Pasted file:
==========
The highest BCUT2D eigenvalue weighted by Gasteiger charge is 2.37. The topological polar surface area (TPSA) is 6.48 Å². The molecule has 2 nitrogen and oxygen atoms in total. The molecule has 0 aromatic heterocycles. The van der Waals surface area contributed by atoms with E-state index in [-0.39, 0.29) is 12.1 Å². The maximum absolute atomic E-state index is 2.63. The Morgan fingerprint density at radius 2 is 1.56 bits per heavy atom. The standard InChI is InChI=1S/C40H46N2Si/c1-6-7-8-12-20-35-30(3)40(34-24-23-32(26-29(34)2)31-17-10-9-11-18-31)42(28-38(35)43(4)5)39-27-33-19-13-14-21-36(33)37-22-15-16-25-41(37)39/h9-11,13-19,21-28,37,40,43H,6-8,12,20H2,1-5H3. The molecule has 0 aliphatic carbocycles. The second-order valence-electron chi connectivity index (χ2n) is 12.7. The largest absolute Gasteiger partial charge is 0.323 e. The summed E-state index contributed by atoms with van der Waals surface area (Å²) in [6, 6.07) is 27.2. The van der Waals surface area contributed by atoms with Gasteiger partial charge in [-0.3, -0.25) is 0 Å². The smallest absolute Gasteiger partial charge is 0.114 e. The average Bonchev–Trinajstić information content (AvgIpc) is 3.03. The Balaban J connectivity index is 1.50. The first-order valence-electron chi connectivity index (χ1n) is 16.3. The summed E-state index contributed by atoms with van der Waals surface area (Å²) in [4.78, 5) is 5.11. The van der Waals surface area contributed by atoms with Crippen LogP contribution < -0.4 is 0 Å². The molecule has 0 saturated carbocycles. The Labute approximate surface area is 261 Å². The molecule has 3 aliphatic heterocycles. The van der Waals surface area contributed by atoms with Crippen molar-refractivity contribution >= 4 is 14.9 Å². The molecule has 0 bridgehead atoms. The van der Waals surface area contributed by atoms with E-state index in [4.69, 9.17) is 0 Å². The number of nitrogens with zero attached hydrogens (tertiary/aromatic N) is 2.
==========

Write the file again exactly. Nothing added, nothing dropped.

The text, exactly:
The highest BCUT2D eigenvalue weighted by Gasteiger charge is 2.37. The topological polar surface area (TPSA) is 6.48 Å². The molecule has 2 nitrogen and oxygen atoms in total. The molecule has 0 aromatic heterocycles. The van der Waals surface area contributed by atoms with E-state index in [-0.39, 0.29) is 12.1 Å². The maximum absolute atomic E-state index is 2.63. The Morgan fingerprint density at radius 2 is 1.56 bits per heavy atom. The standard InChI is InChI=1S/C40H46N2Si/c1-6-7-8-12-20-35-30(3)40(34-24-23-32(26-29(34)2)31-17-10-9-11-18-31)42(28-38(35)43(4)5)39-27-33-19-13-14-21-36(33)37-22-15-16-25-41(37)39/h9-11,13-19,21-28,37,40,43H,6-8,12,20H2,1-5H3. The molecule has 0 aliphatic carbocycles. The second-order valence-electron chi connectivity index (χ2n) is 12.7. The largest absolute Gasteiger partial charge is 0.323 e. The summed E-state index contributed by atoms with van der Waals surface area (Å²) in [6, 6.07) is 27.2. The van der Waals surface area contributed by atoms with Gasteiger partial charge in [-0.3, -0.25) is 0 Å². The smallest absolute Gasteiger partial charge is 0.114 e. The average Bonchev–Trinajstić information content (AvgIpc) is 3.03. The Balaban J connectivity index is 1.50. The first-order valence-electron chi connectivity index (χ1n) is 16.3. The summed E-state index contributed by atoms with van der Waals surface area (Å²) in [4.78, 5) is 5.11. The van der Waals surface area contributed by atoms with Crippen LogP contribution < -0.4 is 0 Å². The molecule has 0 saturated carbocycles. The Labute approximate surface area is 261 Å². The molecule has 3 aliphatic heterocycles. The van der Waals surface area contributed by atoms with Crippen molar-refractivity contribution >= 4 is 14.9 Å². The molecule has 0 bridgehead atoms. The van der Waals surface area contributed by atoms with E-state index in [4.69, 9.17) is 0 Å². The number of nitrogens with zero attached hydrogens (tertiary/aromatic N) is 2.